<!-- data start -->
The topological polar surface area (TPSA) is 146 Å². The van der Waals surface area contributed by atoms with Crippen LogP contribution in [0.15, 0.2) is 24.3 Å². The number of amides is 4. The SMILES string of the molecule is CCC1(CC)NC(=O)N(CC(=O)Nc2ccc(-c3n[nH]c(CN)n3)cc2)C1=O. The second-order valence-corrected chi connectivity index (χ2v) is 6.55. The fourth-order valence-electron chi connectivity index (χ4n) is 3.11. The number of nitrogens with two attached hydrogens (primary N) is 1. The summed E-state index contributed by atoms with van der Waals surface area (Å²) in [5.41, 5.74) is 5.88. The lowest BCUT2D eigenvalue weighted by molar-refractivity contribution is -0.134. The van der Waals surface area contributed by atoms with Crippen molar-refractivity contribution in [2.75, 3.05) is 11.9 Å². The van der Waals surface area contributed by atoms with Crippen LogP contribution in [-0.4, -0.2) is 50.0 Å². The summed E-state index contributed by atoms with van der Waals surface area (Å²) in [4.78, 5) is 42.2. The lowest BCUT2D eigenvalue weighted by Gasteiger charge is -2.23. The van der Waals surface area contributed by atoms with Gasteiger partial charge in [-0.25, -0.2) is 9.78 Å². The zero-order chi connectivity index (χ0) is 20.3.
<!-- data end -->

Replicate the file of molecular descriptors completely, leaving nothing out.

The topological polar surface area (TPSA) is 146 Å². The van der Waals surface area contributed by atoms with Crippen LogP contribution in [0.15, 0.2) is 24.3 Å². The number of amides is 4. The SMILES string of the molecule is CCC1(CC)NC(=O)N(CC(=O)Nc2ccc(-c3n[nH]c(CN)n3)cc2)C1=O. The second-order valence-corrected chi connectivity index (χ2v) is 6.55. The fourth-order valence-electron chi connectivity index (χ4n) is 3.11. The number of nitrogens with two attached hydrogens (primary N) is 1. The summed E-state index contributed by atoms with van der Waals surface area (Å²) in [5.41, 5.74) is 5.88. The lowest BCUT2D eigenvalue weighted by molar-refractivity contribution is -0.134. The van der Waals surface area contributed by atoms with Crippen molar-refractivity contribution in [2.75, 3.05) is 11.9 Å². The van der Waals surface area contributed by atoms with Crippen LogP contribution in [-0.4, -0.2) is 50.0 Å². The summed E-state index contributed by atoms with van der Waals surface area (Å²) in [4.78, 5) is 42.2. The lowest BCUT2D eigenvalue weighted by Gasteiger charge is -2.23. The van der Waals surface area contributed by atoms with Gasteiger partial charge in [-0.25, -0.2) is 9.78 Å². The zero-order chi connectivity index (χ0) is 20.3.